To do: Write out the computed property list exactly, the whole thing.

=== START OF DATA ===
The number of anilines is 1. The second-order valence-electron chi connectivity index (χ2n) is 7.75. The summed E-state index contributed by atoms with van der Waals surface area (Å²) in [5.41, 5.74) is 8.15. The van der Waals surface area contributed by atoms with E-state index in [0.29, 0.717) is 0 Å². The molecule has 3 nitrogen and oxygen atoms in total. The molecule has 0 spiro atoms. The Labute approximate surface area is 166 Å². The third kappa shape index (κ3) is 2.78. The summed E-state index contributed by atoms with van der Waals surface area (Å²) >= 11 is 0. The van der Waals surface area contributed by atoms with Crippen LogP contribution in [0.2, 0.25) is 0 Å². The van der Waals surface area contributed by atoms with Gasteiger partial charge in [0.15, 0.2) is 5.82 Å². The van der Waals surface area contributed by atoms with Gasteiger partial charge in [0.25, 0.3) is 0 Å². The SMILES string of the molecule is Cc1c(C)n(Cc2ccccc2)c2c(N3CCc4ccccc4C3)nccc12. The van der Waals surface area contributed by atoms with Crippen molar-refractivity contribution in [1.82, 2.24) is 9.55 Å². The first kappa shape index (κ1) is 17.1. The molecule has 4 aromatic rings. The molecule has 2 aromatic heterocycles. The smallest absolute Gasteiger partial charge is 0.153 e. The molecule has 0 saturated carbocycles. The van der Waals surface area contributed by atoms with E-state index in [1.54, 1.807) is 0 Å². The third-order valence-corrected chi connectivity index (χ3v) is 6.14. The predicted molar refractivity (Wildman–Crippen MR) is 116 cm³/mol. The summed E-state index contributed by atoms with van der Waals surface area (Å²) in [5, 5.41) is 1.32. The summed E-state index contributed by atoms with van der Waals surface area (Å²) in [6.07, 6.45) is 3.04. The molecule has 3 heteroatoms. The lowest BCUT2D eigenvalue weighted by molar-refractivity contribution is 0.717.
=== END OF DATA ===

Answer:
The number of anilines is 1. The second-order valence-electron chi connectivity index (χ2n) is 7.75. The summed E-state index contributed by atoms with van der Waals surface area (Å²) in [5.41, 5.74) is 8.15. The van der Waals surface area contributed by atoms with E-state index in [0.29, 0.717) is 0 Å². The molecule has 3 nitrogen and oxygen atoms in total. The molecule has 0 spiro atoms. The Labute approximate surface area is 166 Å². The third kappa shape index (κ3) is 2.78. The summed E-state index contributed by atoms with van der Waals surface area (Å²) >= 11 is 0. The van der Waals surface area contributed by atoms with Crippen LogP contribution in [0.2, 0.25) is 0 Å². The van der Waals surface area contributed by atoms with Gasteiger partial charge in [0.15, 0.2) is 5.82 Å². The van der Waals surface area contributed by atoms with Gasteiger partial charge in [0.25, 0.3) is 0 Å². The SMILES string of the molecule is Cc1c(C)n(Cc2ccccc2)c2c(N3CCc4ccccc4C3)nccc12. The van der Waals surface area contributed by atoms with Crippen molar-refractivity contribution in [1.82, 2.24) is 9.55 Å². The first kappa shape index (κ1) is 17.1. The molecule has 4 aromatic rings. The molecule has 2 aromatic heterocycles. The smallest absolute Gasteiger partial charge is 0.153 e. The molecule has 0 saturated carbocycles. The van der Waals surface area contributed by atoms with E-state index in [1.54, 1.807) is 0 Å². The third-order valence-corrected chi connectivity index (χ3v) is 6.14. The predicted molar refractivity (Wildman–Crippen MR) is 116 cm³/mol. The summed E-state index contributed by atoms with van der Waals surface area (Å²) in [5, 5.41) is 1.32. The summed E-state index contributed by atoms with van der Waals surface area (Å²) in [6.07, 6.45) is 3.04. The molecule has 3 heteroatoms. The lowest BCUT2D eigenvalue weighted by molar-refractivity contribution is 0.717.